POLITICS

Obama and Castro meet in first sit-down between U.S. and Cuban leaders in over half century

US President Barack Obama and Cuban President Raul Castro shake hands during their meeting at the Summit of the Americas in Panama City, Panama, Saturday, April 11, 2015. (AP Photo/Pablo Martinez Monsivais)

US President Barack Obama and Cuban President Raul Castro shake hands during their meeting at the Summit of the Americas in Panama City, Panama, Saturday, April 11, 2015. (AP Photo/Pablo Martinez Monsivais)

History was made at the Summit of the Americas.

President Barack Obama and Cuban President Raúl Castro held the first substantive meeting between leaders of their countries in more than five decades.

In a small conference room in a Panama City convention center, Obama and Castro sat side by side in a bid to inject fresh momentum into their months-old effort to restore diplomatic ties. Obama said he wanted to "turn the page" on old divisions, although he acknowledged that significant differences between the governments would remain.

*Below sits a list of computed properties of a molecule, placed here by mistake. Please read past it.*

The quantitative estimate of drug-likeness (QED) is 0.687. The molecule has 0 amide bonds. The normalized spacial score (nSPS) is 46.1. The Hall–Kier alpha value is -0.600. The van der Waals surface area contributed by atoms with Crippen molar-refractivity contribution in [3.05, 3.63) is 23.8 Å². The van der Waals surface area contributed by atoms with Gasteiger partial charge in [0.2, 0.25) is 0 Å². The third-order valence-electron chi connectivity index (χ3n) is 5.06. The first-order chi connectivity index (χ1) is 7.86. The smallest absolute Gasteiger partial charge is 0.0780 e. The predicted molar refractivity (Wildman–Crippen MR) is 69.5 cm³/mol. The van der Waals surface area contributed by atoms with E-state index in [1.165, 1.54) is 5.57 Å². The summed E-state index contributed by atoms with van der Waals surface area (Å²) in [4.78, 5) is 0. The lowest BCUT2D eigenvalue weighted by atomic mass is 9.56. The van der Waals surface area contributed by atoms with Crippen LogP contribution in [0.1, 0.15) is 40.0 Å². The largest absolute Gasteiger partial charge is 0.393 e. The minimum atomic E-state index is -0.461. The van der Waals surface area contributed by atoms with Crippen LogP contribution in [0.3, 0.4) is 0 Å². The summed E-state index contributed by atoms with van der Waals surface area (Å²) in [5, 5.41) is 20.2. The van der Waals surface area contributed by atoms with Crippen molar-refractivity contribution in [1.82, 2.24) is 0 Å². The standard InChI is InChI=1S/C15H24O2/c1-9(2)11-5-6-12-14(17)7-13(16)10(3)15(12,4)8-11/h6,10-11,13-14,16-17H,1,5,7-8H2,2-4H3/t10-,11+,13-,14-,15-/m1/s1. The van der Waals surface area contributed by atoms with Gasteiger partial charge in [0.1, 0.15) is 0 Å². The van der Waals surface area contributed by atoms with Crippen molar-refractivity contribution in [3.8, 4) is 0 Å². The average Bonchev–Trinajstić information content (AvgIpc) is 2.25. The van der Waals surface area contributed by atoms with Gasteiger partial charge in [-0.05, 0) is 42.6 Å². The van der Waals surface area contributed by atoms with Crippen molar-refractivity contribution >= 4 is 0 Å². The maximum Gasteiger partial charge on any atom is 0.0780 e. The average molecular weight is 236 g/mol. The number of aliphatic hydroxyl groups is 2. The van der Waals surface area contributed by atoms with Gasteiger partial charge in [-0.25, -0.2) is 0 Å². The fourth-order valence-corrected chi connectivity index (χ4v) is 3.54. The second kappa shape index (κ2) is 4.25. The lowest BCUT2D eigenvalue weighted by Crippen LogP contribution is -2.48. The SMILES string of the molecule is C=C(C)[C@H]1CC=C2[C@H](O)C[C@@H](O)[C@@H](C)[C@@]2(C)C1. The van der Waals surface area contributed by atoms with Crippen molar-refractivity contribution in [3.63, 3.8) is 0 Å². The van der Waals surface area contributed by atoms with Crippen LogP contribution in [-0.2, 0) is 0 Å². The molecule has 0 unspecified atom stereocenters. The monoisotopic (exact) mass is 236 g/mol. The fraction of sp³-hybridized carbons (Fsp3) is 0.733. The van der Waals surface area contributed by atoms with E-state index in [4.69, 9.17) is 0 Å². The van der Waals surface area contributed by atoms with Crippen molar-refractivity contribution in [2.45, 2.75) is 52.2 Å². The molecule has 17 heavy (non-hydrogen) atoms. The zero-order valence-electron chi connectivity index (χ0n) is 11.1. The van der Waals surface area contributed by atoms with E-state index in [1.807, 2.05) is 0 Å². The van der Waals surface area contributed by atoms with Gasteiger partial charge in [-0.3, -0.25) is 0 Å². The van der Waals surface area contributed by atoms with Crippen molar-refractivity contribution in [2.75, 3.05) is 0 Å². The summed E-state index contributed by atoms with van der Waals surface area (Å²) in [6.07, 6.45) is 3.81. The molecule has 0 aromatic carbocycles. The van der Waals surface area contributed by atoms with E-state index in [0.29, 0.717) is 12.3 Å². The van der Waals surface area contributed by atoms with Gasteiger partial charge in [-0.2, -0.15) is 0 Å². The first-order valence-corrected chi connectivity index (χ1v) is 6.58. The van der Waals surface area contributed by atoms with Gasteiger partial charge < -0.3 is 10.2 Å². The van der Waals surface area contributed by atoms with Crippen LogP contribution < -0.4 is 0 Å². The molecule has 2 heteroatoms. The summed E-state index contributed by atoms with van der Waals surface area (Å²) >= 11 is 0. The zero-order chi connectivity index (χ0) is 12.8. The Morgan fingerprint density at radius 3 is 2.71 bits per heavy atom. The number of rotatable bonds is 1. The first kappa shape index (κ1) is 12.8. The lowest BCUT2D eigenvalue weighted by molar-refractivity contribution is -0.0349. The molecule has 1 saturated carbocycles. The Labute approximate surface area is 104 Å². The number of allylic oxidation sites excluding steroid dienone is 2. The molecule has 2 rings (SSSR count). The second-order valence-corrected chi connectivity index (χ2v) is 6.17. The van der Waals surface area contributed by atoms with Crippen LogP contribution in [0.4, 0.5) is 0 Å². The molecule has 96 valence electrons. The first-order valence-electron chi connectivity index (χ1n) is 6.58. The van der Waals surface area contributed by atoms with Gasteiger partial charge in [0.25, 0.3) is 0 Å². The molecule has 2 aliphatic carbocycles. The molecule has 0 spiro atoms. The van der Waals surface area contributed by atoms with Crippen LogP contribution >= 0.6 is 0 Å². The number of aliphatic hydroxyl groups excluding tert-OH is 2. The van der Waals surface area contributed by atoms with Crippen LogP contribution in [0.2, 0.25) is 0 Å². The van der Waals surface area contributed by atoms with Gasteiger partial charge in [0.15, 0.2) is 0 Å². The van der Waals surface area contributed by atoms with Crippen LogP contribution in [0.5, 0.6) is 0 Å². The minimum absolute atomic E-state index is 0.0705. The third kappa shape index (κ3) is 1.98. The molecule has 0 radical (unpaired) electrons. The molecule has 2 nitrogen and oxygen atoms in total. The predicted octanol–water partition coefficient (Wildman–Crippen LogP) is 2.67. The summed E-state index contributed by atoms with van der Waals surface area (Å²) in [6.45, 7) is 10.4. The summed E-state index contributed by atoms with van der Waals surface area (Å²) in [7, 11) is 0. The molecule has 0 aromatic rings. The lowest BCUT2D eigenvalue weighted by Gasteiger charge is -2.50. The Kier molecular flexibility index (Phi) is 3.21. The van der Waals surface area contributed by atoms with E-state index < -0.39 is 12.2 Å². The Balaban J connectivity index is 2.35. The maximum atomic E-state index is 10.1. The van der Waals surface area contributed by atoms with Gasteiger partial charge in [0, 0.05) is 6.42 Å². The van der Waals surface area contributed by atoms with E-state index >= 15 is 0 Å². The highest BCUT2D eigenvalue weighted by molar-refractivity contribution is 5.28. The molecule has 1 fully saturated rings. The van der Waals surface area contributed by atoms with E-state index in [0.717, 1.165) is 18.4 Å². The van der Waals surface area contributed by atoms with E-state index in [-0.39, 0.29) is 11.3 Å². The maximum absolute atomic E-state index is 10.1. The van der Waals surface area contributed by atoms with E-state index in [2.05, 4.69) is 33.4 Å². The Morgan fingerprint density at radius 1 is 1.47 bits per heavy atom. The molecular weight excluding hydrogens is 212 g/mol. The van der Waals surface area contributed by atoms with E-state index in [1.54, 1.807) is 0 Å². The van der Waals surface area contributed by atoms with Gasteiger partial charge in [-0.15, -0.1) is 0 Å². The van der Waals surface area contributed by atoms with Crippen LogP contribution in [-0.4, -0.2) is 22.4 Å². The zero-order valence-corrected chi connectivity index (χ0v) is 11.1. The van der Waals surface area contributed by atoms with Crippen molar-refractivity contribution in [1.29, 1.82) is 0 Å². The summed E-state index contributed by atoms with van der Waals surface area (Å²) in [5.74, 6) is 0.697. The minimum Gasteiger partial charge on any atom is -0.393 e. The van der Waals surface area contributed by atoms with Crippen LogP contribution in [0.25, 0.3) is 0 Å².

"This is obviously a historic meeting," Obama said shortly after the two sat down. "It was my belief it was time to try something new, that it was important for us to engage with Cuban government."

"And more importantly, with Cuban people," the president added.

Castro told the U.S. president he was ready discuss sensitive issues including human rights and freedom of the press, saying, "Everything can be on the table." But he also cautioned that the two countries have "agreed to disagree."

"We are willing to make progress in the way the president has described," Castro said.

The remarkable gathering played out on the sidelines of the Summit of the Americas, which this year included Cuba for the first time. Although the meeting wasn't publicly announced in advance, White House aides had suggested the two leaders were looking for an opportunity to meet while in Panama and to discuss the ongoing efforts to open embassies in Havana and Washington, among other issues.

In brief remarks to reporters at the start of the meeting, Obama acknowledged that Cuba, too, would continue raising concerns about U.S. policies. Earlier in the day, Castro launched into an exhaustive history of perceived Cuban grievances against the U.S. in his speech to fellow leaders attending the summit.

Based on reporting by The Associated Press.

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